Page last updated at 02:41 UTC, Sunday, 21 February 2016 PH
It is easy for business people to be scandalized with the words and deeds of some politicians running for high positions in the next elections. There are adulterers, alleged mass killers, plunderers, liars, etc. who are shamelessly asking the public to vote for them. There is reason to be dismayed by the lack of morality that is being displayed even as a sign of toughness or “machismo.” It may be useful, however, for the private sector to pause a while and ask ourselves if we are “seeing the mote in the eyes of our neighbor and ignoring the beam in our own,” as the biblical passage goes. A very good guide for an examination of conscience for business leaders is a document issued by the Pontifical Council for Justice and Peace last November 2014. Entitled “Vocation of the Business Leader,” it contains certain reflections which offer business leaders, members of their institutions, and various stakeholders a set of practical principles that can guide them in their service of the common good.
First, we must state the positive: business, like politics, can be a very noble profession. As stated in the Executive Summary of the above mentioned document, when businesses and market economies function properly and focus on serving the common good, they contribute greatly to the material and even spiritual well-being of society. When certain principles of the social doctrine of the Church are followed, business people can meet the needs of the world with goods that are truly good and truly serve without forgetting, in a spirit of solidarity, the needs of the poor and the vulnerable; they can organize work within enterprises in ways that respect human dignity; they can foster a spirit of initiative and increases the competence of the employees who are thereby considered “co-entrepreneurs”; and they can promote the sustainable creation of wealth and its just distribution among the various stakeholders. It is thus very important that business leaders become very familiar with the Social Doctrine of the Church which is contained in one compact Compendium readily available in any bookstore (among them, Totus Bookstore on Connecticut Avenue in the Greenhills area).
There are, however, some well-known obstacles to serving the common good. Among them are corruption, absence of rule of law, tendencies towards greed, poor stewardship of resources. The most significant, however, for a business leader on a personal level is leading a divided life. The antidote to this is what is known as “servant leadership” which provides business leaders with a larger perspective and helps them to balance the demands of the business world with those of ethical social principles, illuminated for Christians by the Gospel. This is explored through three stages: seeing, judging and acting, even though all three are deeply interconnected.
As regards seeing, there are four major “signs of the times” that must be accurately perceived and analyzed by the business leader. The first is globalization, which has brought efficiency and boundless new opportunities to businesses. A most recent development is the formal launching of the ASEAN Economic Community (AEC) which will promote free flow of goods, services, capital, investment and people among the ten countries comprising the Association of Southeast Asian Nations. The objective is to attain one common market and one production base for a population of some 650 million consumers. Already, we are witnessing large food and beverage companies, financial institutions, airlines, infrastructure firms and retailing outlets crossing borders within the ASEAN and benefiting consumers and generating employment. As has happened in other parts of the world that have earlier experienced this process of globalization, there are fears of greater inequality, economic dislocation (especially in the Philippine agricultural sector in which some industries will not be able to compete with their counterparts in such countries as Thailand and Vietnam), cultural or ideological colonization (to use a phrase of Pope Francis) and the inability of governments to properly regulate capital flows (as happened during the East Asian financial crisis of 1997).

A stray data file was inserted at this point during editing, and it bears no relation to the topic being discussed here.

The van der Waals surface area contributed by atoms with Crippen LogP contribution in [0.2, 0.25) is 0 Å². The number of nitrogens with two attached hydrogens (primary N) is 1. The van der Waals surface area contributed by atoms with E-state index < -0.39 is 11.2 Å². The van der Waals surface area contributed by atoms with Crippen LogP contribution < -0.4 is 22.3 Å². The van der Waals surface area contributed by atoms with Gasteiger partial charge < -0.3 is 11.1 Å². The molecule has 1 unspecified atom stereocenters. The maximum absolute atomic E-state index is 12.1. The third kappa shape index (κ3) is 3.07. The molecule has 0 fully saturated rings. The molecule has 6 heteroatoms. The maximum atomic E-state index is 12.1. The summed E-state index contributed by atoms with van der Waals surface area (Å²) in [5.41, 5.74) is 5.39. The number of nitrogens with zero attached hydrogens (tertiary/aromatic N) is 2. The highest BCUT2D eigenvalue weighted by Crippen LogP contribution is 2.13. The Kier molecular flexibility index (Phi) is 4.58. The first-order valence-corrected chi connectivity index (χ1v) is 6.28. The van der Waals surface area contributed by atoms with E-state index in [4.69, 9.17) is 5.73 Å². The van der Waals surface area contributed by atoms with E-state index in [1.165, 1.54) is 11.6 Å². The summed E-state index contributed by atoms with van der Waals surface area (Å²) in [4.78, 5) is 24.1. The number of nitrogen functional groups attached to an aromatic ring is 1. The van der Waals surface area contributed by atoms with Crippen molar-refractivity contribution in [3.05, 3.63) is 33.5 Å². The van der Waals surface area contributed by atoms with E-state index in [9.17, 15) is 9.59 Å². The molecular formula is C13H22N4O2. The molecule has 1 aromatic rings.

The second sign to be assessed is communications technology which has enabled connectivity, new solutions and products and lower costs, but its amazing velocity also brings information overload and rushed decision-making. On the positive side, Internet-based collaboration is developing new products and solutions to age-old problems. Such products and solutions have reduced the costs for people to connect globally. Just consider how the more than ten million Overseas Filipino Workers can be in constant touch with their respective families at the lowest cost or no cost at all. Just think of how more than one million highly educated Filipino workers are generating $22 billion (in 2015) of income in the Business Process Outsourcing/Knowledge Process Outsourcing industry without leaving their country, thanks to communications technology. On the negative side, there are the problems of instant gratification and an overabundance of information. As is pointed out in the document “The Vocation of a Business Leader,” “the urgent can drive out the important.” Every message becomes a priority when instant communication insists on our attention. We seem to have no time for well-studied and thoughtful decisions on complex matters. Decisions—even important ones—are increasingly made without adequate consideration and with too little shared information. A most destructive example of this lack of prudence in decision making was the proliferation of the so-called financial derivatives that were a primary cause of the banking collapses that precipitated the Great Recession in 2008 to 2010. (To be continued.)